In the event of a zombie apocalypse, do you think you would survive? This seems to be a question asked a lot recently as zombie culture has taken over in the forms of video games, movies, television shows, and even books. However, the question that I want to ask is what happens if you do survive? What comes next?
Carrie Ryan’s debut novel The Forest of Hands and Teeth answers this question. This post-apocalyptic zombie novel (that never actually uses the word zombie) takes place seven generations after an infection turned most of the world into undead cannibals. This is the perfect setting to give us an idea of what it’s really like living in a world overrun by zombies. Ryan doesn’t glamorize it either:
“There is a child – a baby – who long since kicked off her blankets. Her skin is ashen and her mouth open in a perpetual yet silent scream. She isn’t old enough to roll over, to sit up, to climb. So she lies there kicking her fat legs against the footboard of the crib, eternally calling for her mother. For food. For flesh.”
It’s chilling passages such as these that awaken the reader to the harsh realities of a life where zombies (or the Unconsecrated) are commonplace. A world where every day may be your last and not even children are safe.
Mary’s village is the only civilized place left in the world…or so she’s told. According to the leaders of the village (the Sisterhood and the Guardians) nothing exists beyond the Forest of Hands and Teeth. A fence surrounds the entire village, protecting it from the forest that lies beyond. The entire population was killed off during the Return, with the exception of their village, making it imperative to stay behind the fence and not push the boundaries.
It’s after Mary loses her family to the Unconsecrated that she realizes the fence doesn’t just keep the zombies out; it also keeps her in. Once the fence is breached and the Unconsecrated make their way into the village, Mary and her friends decide to escape. They flee the only place they have ever known in hopes of finding something more. What they find is love, loss, and perhaps more questions than answers.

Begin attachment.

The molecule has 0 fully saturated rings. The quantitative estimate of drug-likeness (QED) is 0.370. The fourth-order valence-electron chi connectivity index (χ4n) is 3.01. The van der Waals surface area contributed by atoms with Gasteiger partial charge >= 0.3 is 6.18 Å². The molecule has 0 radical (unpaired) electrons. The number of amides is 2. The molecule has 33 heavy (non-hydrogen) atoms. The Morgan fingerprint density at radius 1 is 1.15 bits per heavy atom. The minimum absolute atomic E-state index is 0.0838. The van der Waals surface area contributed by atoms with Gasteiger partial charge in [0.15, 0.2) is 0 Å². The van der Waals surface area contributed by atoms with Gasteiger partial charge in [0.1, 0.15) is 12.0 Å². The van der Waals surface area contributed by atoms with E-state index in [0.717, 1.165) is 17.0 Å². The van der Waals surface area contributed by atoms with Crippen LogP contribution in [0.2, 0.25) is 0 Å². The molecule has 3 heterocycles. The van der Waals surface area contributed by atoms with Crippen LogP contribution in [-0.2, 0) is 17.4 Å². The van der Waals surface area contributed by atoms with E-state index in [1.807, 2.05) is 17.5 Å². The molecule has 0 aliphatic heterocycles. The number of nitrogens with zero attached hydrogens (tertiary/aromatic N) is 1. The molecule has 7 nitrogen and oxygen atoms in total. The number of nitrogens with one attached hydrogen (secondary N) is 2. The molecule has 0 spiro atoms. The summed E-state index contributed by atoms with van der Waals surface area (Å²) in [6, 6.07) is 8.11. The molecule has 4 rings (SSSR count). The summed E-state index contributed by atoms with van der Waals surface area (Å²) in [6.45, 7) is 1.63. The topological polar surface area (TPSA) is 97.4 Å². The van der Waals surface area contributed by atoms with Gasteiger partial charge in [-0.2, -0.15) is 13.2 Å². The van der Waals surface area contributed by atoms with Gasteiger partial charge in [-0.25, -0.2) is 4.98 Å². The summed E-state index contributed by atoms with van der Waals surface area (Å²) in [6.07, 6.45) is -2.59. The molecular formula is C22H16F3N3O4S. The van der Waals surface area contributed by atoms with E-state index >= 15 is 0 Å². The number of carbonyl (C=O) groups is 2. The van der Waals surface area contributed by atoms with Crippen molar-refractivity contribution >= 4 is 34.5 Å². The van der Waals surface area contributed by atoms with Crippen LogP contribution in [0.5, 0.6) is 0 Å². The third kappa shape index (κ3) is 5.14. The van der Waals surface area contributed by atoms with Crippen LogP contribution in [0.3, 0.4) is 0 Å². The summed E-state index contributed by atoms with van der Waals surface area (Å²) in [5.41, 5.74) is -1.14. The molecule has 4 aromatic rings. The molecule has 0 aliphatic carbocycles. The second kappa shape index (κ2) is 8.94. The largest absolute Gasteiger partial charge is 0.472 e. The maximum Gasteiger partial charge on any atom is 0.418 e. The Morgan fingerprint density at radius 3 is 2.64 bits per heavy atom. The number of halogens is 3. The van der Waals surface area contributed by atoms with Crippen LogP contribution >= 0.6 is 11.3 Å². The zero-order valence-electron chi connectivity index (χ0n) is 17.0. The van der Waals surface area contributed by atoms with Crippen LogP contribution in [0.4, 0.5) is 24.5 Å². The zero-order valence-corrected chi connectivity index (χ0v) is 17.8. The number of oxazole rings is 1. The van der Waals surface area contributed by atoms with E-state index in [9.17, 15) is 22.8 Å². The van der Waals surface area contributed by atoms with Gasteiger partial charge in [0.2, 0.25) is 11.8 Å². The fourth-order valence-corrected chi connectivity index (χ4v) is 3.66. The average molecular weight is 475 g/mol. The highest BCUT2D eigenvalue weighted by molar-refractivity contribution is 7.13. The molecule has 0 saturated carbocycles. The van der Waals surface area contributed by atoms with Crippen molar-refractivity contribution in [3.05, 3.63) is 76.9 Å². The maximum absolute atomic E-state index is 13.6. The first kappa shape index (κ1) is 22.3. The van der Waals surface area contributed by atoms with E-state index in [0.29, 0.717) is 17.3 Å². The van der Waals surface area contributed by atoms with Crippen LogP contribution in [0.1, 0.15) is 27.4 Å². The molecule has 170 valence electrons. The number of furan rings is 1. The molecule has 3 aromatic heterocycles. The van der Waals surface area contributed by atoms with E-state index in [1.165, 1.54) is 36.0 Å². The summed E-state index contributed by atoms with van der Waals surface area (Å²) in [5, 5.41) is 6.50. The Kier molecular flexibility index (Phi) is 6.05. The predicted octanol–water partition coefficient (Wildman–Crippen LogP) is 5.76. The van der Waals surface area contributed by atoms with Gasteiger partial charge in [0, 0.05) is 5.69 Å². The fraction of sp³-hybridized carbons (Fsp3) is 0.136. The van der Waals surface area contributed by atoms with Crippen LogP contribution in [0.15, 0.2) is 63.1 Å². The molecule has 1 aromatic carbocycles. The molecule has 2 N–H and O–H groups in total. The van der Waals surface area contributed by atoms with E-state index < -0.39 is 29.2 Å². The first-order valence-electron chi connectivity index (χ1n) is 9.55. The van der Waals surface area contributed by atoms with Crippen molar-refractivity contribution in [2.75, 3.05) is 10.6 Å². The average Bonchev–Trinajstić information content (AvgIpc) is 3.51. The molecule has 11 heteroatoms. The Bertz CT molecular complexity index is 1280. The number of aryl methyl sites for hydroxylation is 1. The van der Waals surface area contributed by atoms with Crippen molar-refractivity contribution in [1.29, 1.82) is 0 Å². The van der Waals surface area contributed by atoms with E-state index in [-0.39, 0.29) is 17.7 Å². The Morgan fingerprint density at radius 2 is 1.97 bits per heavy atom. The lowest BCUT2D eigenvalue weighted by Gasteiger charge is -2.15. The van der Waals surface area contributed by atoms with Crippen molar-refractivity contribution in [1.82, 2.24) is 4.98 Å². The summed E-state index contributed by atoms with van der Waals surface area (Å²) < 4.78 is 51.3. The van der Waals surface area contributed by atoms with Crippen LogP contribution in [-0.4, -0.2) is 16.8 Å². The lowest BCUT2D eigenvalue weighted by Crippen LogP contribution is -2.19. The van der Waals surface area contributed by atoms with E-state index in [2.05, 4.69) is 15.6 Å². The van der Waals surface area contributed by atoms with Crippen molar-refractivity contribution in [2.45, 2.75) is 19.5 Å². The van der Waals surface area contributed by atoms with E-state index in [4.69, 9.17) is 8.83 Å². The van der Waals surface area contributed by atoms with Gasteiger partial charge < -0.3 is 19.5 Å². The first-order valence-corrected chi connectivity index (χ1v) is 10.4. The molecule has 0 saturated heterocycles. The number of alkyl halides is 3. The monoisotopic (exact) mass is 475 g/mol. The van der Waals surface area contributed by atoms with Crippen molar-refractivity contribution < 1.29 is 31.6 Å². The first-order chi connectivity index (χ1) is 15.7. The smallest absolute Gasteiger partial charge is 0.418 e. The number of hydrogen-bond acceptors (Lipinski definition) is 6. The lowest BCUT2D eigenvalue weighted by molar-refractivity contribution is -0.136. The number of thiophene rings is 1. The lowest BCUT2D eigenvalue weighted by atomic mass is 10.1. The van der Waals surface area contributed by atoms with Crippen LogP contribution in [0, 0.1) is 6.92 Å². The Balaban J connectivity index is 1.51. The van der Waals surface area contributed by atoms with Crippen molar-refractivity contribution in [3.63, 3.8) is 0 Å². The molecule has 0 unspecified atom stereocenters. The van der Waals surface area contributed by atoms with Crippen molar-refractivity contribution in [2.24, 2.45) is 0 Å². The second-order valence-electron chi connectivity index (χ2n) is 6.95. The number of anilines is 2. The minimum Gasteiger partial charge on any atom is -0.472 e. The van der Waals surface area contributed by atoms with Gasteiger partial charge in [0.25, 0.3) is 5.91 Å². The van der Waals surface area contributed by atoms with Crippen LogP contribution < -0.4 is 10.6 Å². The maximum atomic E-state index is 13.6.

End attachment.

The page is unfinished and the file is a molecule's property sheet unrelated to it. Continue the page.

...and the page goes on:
What makes The Forest of Hands and Teeth so unique is that it’s not as much about the zombies as it is about the people who are affected by them. Ryan wasted little time explaining how the infection spread but rather delved into the personal lives of her characters. The entire book is told from first-person from the perspective of the main character Mary. Though selfish at times, she is a good character to view the story from because she has dealt with so much loss and has been so affected by the Unconsecrated. It’s through her that Ryan allows us to look at the fragility of life:
“Suddenly, all I can think about are all the things I don’t know about him. All the things I never had time to learn. I don’t know if his feet are ticklish or how long his toes are. I don’t know what nightmares he had as a child. I don’t know which stars are his favorites, what shapes he sees in the clouds. I don’t know what he is truly afraid of or what memories he holds closest. And I don’t have enough time now, never enough time. I want to be in the moment with him, feel his body against mine and think of nothing else, but my mind explodes with grief for all that I am missing. All that I will miss. All that I have wasted.”
This novel is about so much more than zombies. It’s a painful reminder that we only have so much time and when it’s gone, that’s it.
Another aspect that I enjoyed about this book was that it’s different from the bulk of dystopian novels that are out there. This book had less of a focus on a tyrannical governments and futuristic technology. Instead, it allowed the reader to actually explore this society that isn’t too far off from the one we live in. Well, you know, if we also had to constantly worry about fending off zombie attacks.
Ryan’s perspective forces us to stop romanticizing zombies, but to actually think of the struggles that go along with them: “And I wonder if there was ever a crueler world than this one that forces us to kill the people we love most.” When someone is scratched or bitten by the Unconsecrated they become infected. Infection can take a few days, but once it’s complete you become a flesh-hungry monster incapable of feeling emotions or recalling memories. So when someone you love becomes infected you are faced with the choice of putting them out of their misery or letting them turn and surrendering them to the forest. There’s no easy solution and Carrie Ryan capture the direness of the situation flawlessly.
The end of this book will leave you hungering for more of this world that Ryan has created. Luckily this is the first of a trilogy. The Forest of Hands and Teeth is followed by The Dead-Tossed Waves and The Dark and Hollow Places, both of which have already been released.This book does a fantastic job at setting you up for the rest of the story without leaving you hanging at the end. It could be read as a stand-alone since the story picks up in the next book with a different set of characters but I’d recommend checking out the entire trilogy. You won’t regret it.